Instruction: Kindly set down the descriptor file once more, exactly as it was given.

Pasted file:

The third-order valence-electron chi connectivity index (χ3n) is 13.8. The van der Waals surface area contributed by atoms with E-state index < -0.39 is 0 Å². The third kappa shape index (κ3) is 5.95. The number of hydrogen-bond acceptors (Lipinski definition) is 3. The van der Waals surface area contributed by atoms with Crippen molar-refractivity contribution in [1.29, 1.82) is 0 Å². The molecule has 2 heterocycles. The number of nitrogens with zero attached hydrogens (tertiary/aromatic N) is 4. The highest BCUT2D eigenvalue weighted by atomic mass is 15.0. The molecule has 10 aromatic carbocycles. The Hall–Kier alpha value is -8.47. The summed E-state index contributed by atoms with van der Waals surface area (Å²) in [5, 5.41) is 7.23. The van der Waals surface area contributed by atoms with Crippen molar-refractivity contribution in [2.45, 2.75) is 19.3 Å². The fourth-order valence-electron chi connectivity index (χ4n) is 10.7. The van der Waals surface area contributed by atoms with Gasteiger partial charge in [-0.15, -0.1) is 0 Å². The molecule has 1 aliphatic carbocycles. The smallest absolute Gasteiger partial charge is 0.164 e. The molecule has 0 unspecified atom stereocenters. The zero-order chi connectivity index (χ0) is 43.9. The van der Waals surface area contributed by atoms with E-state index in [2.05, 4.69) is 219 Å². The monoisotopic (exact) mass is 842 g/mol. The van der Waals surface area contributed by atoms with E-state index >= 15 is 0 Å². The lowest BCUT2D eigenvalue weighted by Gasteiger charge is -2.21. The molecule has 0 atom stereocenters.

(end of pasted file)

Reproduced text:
The third-order valence-electron chi connectivity index (χ3n) is 13.8. The van der Waals surface area contributed by atoms with E-state index < -0.39 is 0 Å². The third kappa shape index (κ3) is 5.95. The number of hydrogen-bond acceptors (Lipinski definition) is 3. The van der Waals surface area contributed by atoms with Crippen molar-refractivity contribution in [1.29, 1.82) is 0 Å². The molecule has 2 heterocycles. The number of nitrogens with zero attached hydrogens (tertiary/aromatic N) is 4. The highest BCUT2D eigenvalue weighted by atomic mass is 15.0. The molecule has 10 aromatic carbocycles. The Hall–Kier alpha value is -8.47. The summed E-state index contributed by atoms with van der Waals surface area (Å²) in [5, 5.41) is 7.23. The van der Waals surface area contributed by atoms with Crippen molar-refractivity contribution in [2.45, 2.75) is 19.3 Å². The fourth-order valence-electron chi connectivity index (χ4n) is 10.7. The van der Waals surface area contributed by atoms with Gasteiger partial charge in [-0.15, -0.1) is 0 Å². The molecule has 1 aliphatic carbocycles. The smallest absolute Gasteiger partial charge is 0.164 e. The molecule has 0 unspecified atom stereocenters. The zero-order chi connectivity index (χ0) is 43.9. The van der Waals surface area contributed by atoms with E-state index in [2.05, 4.69) is 219 Å². The monoisotopic (exact) mass is 842 g/mol. The van der Waals surface area contributed by atoms with E-state index >= 15 is 0 Å². The lowest BCUT2D eigenvalue weighted by Gasteiger charge is -2.21. The molecule has 0 atom stereocenters.